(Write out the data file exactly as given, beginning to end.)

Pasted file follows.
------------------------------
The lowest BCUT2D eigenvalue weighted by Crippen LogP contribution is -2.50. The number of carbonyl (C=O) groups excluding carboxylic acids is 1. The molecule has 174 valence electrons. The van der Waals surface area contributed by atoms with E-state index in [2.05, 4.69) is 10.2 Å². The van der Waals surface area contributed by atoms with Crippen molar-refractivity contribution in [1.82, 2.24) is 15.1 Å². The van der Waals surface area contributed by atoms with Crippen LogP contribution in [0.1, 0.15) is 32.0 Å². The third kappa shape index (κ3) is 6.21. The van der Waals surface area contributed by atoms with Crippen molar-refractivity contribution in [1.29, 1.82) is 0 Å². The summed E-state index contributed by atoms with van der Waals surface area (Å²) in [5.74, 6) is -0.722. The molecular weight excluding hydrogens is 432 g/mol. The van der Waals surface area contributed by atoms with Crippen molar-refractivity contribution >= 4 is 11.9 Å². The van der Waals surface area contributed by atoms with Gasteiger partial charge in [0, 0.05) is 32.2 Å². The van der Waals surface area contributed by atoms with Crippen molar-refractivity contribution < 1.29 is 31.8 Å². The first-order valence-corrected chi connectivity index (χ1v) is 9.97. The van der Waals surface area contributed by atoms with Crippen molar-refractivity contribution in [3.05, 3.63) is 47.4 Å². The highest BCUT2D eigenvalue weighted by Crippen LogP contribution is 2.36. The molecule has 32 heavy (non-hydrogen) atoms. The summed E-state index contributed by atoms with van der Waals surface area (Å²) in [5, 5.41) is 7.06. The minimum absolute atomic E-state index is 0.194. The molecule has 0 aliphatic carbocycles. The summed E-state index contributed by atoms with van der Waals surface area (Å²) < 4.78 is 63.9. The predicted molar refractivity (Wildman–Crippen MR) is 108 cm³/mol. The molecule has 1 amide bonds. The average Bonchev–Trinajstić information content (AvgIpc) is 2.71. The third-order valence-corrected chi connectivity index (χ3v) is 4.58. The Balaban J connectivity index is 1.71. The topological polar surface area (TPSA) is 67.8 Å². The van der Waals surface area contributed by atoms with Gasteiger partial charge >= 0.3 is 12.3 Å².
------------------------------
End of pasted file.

The lowest BCUT2D eigenvalue weighted by Crippen LogP contribution is -2.50. The number of carbonyl (C=O) groups excluding carboxylic acids is 1. The molecule has 174 valence electrons. The van der Waals surface area contributed by atoms with E-state index in [2.05, 4.69) is 10.2 Å². The van der Waals surface area contributed by atoms with Crippen molar-refractivity contribution in [1.82, 2.24) is 15.1 Å². The van der Waals surface area contributed by atoms with Crippen LogP contribution in [0.1, 0.15) is 32.0 Å². The third kappa shape index (κ3) is 6.21. The van der Waals surface area contributed by atoms with Crippen molar-refractivity contribution in [1.29, 1.82) is 0 Å². The summed E-state index contributed by atoms with van der Waals surface area (Å²) in [5.74, 6) is -0.722. The molecular weight excluding hydrogens is 432 g/mol. The van der Waals surface area contributed by atoms with Crippen molar-refractivity contribution >= 4 is 11.9 Å². The van der Waals surface area contributed by atoms with Gasteiger partial charge in [0, 0.05) is 32.2 Å². The van der Waals surface area contributed by atoms with Crippen molar-refractivity contribution < 1.29 is 31.8 Å². The first-order valence-corrected chi connectivity index (χ1v) is 9.97. The van der Waals surface area contributed by atoms with Crippen molar-refractivity contribution in [3.05, 3.63) is 47.4 Å². The highest BCUT2D eigenvalue weighted by Crippen LogP contribution is 2.36. The molecule has 32 heavy (non-hydrogen) atoms. The summed E-state index contributed by atoms with van der Waals surface area (Å²) in [5, 5.41) is 7.06. The minimum absolute atomic E-state index is 0.194. The molecule has 0 aliphatic carbocycles. The summed E-state index contributed by atoms with van der Waals surface area (Å²) < 4.78 is 63.9. The predicted molar refractivity (Wildman–Crippen MR) is 108 cm³/mol. The molecule has 1 amide bonds. The average Bonchev–Trinajstić information content (AvgIpc) is 2.71. The third-order valence-corrected chi connectivity index (χ3v) is 4.58. The Balaban J connectivity index is 1.71. The topological polar surface area (TPSA) is 67.8 Å². The van der Waals surface area contributed by atoms with Gasteiger partial charge >= 0.3 is 12.3 Å².